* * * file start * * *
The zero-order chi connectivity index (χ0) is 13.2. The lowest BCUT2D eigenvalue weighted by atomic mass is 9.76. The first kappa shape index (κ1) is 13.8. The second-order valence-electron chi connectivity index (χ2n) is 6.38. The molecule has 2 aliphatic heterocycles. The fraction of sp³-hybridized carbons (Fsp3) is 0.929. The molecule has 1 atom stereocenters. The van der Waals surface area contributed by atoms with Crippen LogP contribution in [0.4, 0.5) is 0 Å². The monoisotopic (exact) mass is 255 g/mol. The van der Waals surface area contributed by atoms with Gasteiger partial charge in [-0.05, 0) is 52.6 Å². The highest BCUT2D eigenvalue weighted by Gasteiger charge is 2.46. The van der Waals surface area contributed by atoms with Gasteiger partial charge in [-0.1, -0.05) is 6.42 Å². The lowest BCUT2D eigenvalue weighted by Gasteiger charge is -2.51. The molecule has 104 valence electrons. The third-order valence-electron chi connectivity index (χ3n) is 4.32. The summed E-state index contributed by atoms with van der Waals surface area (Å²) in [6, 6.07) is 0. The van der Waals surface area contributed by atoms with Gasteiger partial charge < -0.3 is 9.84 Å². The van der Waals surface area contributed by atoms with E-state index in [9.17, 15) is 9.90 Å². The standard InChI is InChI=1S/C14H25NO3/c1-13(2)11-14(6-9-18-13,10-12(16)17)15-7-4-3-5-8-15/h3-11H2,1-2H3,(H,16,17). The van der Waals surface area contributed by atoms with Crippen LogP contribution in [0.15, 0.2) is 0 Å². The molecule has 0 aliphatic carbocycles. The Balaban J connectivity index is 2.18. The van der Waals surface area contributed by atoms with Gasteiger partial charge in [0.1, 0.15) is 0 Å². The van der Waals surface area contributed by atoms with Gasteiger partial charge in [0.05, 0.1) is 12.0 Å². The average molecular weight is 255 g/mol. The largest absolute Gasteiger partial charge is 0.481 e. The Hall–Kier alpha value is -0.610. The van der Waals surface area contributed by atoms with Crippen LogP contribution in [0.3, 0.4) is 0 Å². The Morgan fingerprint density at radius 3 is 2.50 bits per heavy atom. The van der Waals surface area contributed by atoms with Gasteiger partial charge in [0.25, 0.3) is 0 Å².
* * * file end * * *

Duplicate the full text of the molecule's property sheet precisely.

The zero-order chi connectivity index (χ0) is 13.2. The lowest BCUT2D eigenvalue weighted by atomic mass is 9.76. The first kappa shape index (κ1) is 13.8. The second-order valence-electron chi connectivity index (χ2n) is 6.38. The molecule has 2 aliphatic heterocycles. The fraction of sp³-hybridized carbons (Fsp3) is 0.929. The molecule has 1 atom stereocenters. The van der Waals surface area contributed by atoms with Crippen LogP contribution in [0.4, 0.5) is 0 Å². The monoisotopic (exact) mass is 255 g/mol. The van der Waals surface area contributed by atoms with Gasteiger partial charge in [-0.05, 0) is 52.6 Å². The highest BCUT2D eigenvalue weighted by Gasteiger charge is 2.46. The van der Waals surface area contributed by atoms with Gasteiger partial charge in [-0.1, -0.05) is 6.42 Å². The lowest BCUT2D eigenvalue weighted by Gasteiger charge is -2.51. The molecule has 104 valence electrons. The third-order valence-electron chi connectivity index (χ3n) is 4.32. The summed E-state index contributed by atoms with van der Waals surface area (Å²) in [6, 6.07) is 0. The van der Waals surface area contributed by atoms with Gasteiger partial charge < -0.3 is 9.84 Å². The van der Waals surface area contributed by atoms with E-state index in [9.17, 15) is 9.90 Å². The standard InChI is InChI=1S/C14H25NO3/c1-13(2)11-14(6-9-18-13,10-12(16)17)15-7-4-3-5-8-15/h3-11H2,1-2H3,(H,16,17). The van der Waals surface area contributed by atoms with Crippen LogP contribution in [0.15, 0.2) is 0 Å². The molecule has 0 aliphatic carbocycles. The Balaban J connectivity index is 2.18. The van der Waals surface area contributed by atoms with Gasteiger partial charge in [0.1, 0.15) is 0 Å². The van der Waals surface area contributed by atoms with Gasteiger partial charge in [0.05, 0.1) is 12.0 Å². The average molecular weight is 255 g/mol. The largest absolute Gasteiger partial charge is 0.481 e. The Hall–Kier alpha value is -0.610. The van der Waals surface area contributed by atoms with Crippen LogP contribution in [0.3, 0.4) is 0 Å². The Morgan fingerprint density at radius 3 is 2.50 bits per heavy atom. The van der Waals surface area contributed by atoms with Gasteiger partial charge in [0.25, 0.3) is 0 Å².